Finishing the first draft

June 13, 2011

“You gave up what?”

I’ve always been a “write when I can” type of writer. In other words, it took me a long time to get anything done. But back in January, I made a commitment to write every day that month. I was working on the first draft of the YA contemporary novel I’d started last summer, but had put on hold while I revised another book. This seemed like a great time to get the novel done. So I spent January through March committed to writing every day. And except for two or three days each month, it worked. I finished the rough draft the first week of April.

To accomplish that I needed to give up a few things—keeping up with the bills or the laundry—and I only vacuumed when there was so much dog hair that I could knit a sweater. If I knew how to knit. But I digress.

The more I wrote, the easier it was to keep writing. I discovered I could fit in more of those daily activities I had given up. Except for one thing. Reading.

Yes, I know how important it is for a fiction writer to read fiction. My reading in previous years had averaged a book a week. But somehow, I knew I shouldn’t read while working on my current book. I felt terrified that I’d be sucked into someone else’s great story and would feel more pull to read than to write. I only read whatever my critique partners sent me and snippets of published books to see how other writers handled things like point of view or transitions within chapters.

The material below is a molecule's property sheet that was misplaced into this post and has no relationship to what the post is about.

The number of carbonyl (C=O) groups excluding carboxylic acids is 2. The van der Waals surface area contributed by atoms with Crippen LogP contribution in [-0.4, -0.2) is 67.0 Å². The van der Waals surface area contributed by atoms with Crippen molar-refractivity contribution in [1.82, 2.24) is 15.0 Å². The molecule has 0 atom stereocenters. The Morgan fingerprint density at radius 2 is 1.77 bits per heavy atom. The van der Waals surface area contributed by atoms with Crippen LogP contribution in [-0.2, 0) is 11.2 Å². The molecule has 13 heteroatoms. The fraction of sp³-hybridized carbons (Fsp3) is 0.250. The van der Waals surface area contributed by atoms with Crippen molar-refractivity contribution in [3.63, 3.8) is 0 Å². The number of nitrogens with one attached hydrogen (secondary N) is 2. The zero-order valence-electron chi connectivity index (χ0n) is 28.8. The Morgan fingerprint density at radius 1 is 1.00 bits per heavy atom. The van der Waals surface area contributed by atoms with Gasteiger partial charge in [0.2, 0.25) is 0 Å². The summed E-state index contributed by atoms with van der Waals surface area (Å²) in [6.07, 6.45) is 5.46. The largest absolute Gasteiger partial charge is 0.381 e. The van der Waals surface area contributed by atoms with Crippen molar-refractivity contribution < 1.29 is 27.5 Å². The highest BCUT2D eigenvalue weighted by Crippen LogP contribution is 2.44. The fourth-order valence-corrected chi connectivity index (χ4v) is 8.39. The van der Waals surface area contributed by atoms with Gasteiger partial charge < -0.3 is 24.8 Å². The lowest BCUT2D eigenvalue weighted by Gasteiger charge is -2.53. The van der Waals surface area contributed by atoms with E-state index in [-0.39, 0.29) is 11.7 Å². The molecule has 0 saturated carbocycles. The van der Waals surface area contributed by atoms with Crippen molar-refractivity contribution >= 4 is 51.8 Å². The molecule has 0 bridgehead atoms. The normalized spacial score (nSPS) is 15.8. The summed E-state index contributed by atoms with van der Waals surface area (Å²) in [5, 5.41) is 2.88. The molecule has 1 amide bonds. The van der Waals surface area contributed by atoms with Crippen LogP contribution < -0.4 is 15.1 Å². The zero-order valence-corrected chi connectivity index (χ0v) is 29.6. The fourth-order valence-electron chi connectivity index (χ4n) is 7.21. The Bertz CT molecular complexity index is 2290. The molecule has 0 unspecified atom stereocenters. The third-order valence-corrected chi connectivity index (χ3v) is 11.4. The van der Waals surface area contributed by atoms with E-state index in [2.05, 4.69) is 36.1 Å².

My to-be-read stack. (Not counting ebooks or books I still need to get.)

In those down times, the moments where I normally would have read fiction, I read magazines or watched TV or played four-deck Spider on my cell phone in an attempt to ruin my eyesight. I created new habits. There’s only one problem. I read two books in January as I started this process. It’s now June and I just started the novel I’ll review for the Damsels in August.

I lost the habit of reading. And that just won’t do. Yes, I’ll have to give up watching television shows that are new to me because I didn’t watch them during the spring. And perhaps watch only one episode of MI-5 or Battlestar Galactica a week. But it’ll be worth it. My to-be-read pile is currently a foot high—not counting ebooks—so I have plenty of books ready and waiting.